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Phil Packer's biggest challenge yet

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Phil Packer: 'It's about what you can do - not can't'

INSIDE SPORT
BBC One: Saturday, 1 May 1300 BST, repeated Tuesday 4 May, 2315
BBC HD Channel: Sunday 2 May 1510, Thursday 6 May 1900


In the Spring of 2008, Phil Packer was paralysed from the waist down by a rocket attack on his army base in Iraq. Yet, within a year, he had set himself the challenge of raising £1m to help injured service personnel.

He rowed the English Channel, climbed El Capitan mountain in Yosemite National Park and completed the London Marathon in 13 days.

Having successfully reached his incredible target, Phil's remarkable fundraising efforts were recognised at last year's BBC Sports Personality of the Year event in Sheffield, where he was presented with the Helen Rollason award by his hero Sir Steve Redgrave.

For 2010, Phil is back and taking on his biggest challenges to date.

Inside Sport follows him every step of the way as he climbs Ben Nevis, Scafell Pike and Snowdon in the worst of this winter's weather, all in the aid of Sport Relief, and attempts to complete this year's Marathon in just 26 hours.

I consider Phil to be someone who is extraordinarily driven, hugely motivated and probably the most stubborn person I know

BBC newsreader Kate Silverton

Phil's life and career as an army major were both shattered when his regiment's base in Basra came under rocket attack in March 2008, leaving him paralysed from the waist down.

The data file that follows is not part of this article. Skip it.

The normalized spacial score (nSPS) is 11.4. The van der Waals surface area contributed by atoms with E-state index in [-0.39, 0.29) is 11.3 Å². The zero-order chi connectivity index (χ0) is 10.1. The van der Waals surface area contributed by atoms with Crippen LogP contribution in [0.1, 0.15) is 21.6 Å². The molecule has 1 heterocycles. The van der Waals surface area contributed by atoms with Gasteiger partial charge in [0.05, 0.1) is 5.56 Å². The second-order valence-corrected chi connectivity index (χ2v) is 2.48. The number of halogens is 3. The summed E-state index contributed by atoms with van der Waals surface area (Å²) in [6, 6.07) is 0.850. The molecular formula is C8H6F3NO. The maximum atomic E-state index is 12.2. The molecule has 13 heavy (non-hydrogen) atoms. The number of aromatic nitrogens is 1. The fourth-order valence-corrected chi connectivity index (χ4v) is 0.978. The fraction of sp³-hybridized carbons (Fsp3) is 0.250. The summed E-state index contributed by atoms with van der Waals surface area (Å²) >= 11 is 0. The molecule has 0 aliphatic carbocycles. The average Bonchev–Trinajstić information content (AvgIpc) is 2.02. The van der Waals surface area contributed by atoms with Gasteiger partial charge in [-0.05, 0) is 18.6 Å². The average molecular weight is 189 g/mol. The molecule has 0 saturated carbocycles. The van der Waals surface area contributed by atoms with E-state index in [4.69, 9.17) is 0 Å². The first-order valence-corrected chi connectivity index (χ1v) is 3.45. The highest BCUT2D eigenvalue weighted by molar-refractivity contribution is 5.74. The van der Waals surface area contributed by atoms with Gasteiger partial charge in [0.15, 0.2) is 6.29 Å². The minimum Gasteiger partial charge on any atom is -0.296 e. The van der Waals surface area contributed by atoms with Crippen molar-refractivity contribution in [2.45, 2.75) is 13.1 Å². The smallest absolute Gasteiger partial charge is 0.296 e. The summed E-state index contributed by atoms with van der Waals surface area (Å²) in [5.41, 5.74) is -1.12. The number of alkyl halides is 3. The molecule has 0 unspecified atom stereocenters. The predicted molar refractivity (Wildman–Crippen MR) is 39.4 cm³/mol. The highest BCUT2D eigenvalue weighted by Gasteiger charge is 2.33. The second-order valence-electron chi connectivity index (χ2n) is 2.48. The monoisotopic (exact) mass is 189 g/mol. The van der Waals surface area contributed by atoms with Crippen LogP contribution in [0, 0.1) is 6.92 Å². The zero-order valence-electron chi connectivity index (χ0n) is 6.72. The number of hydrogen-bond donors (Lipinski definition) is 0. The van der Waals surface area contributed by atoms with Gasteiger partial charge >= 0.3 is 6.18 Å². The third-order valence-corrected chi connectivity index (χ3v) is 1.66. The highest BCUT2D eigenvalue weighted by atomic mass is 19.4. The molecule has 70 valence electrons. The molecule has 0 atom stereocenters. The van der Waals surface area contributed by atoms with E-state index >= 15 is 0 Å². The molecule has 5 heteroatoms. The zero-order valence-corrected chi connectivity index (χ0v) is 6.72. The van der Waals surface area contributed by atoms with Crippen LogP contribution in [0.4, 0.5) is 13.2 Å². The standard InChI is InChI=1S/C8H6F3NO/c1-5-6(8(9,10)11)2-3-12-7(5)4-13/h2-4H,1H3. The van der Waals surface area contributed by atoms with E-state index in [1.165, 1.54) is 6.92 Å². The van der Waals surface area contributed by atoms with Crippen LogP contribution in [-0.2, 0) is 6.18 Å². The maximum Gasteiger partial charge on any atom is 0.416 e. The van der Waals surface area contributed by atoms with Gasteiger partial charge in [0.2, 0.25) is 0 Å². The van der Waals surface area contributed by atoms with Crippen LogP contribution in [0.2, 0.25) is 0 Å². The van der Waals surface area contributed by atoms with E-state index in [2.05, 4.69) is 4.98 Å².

But since his recovery, Packer has undertaken a remarkable chain of fundraising challenges which have propelled him into the spotlight.

And now Inside Sport follows him as he plots his most arduous challenges yet - climbing three of the highest mountains in England, Scotland and Wales.

Climbing in dreadful weather conditions, his main companion on the trip was BBC newsreader Kate Silverton.

Packer wins BBC award

"We had known each other before but not as intimately as we did after living in the back of a bus for four days, driving through Scotland, England and Wales together!" said Silverton.

"I consider Phil to be someone who is extraordinarily driven, hugely motivated and probably the most stubborn person I know. I watched as he took on a challenge that tested the entire team we were with (including experienced mountaineers).

"We were climbing in thigh-deep snow and in temperatures of minus 10 degrees and below. Phil never gave up.

"It was an experience I will never forget - it tested me personally and also served as a powerful example of what can be achieved when someone is determined enough to overcome any challenge they themselves face.

"Phil is simply an inspiration and I salute him and his courage and wish him every success in his inspirational fundraising exploits in the future."

With the Three Peaks behind him, Phil focuses on completing the 2010 London Marathon in 26 hours, raising money for 26 different charities. It promises to be a painful and emotional return.

But what drives Phil Packer to greater and greater feats? How has he managed to turn his life around from such despair? In this Inside Sport, Gabby Logan attempts to get under the skin of the Major-turned-disability campaigner.



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see also
Major wins Helen Rollason award
13 Dec 09 |  Sports Personality


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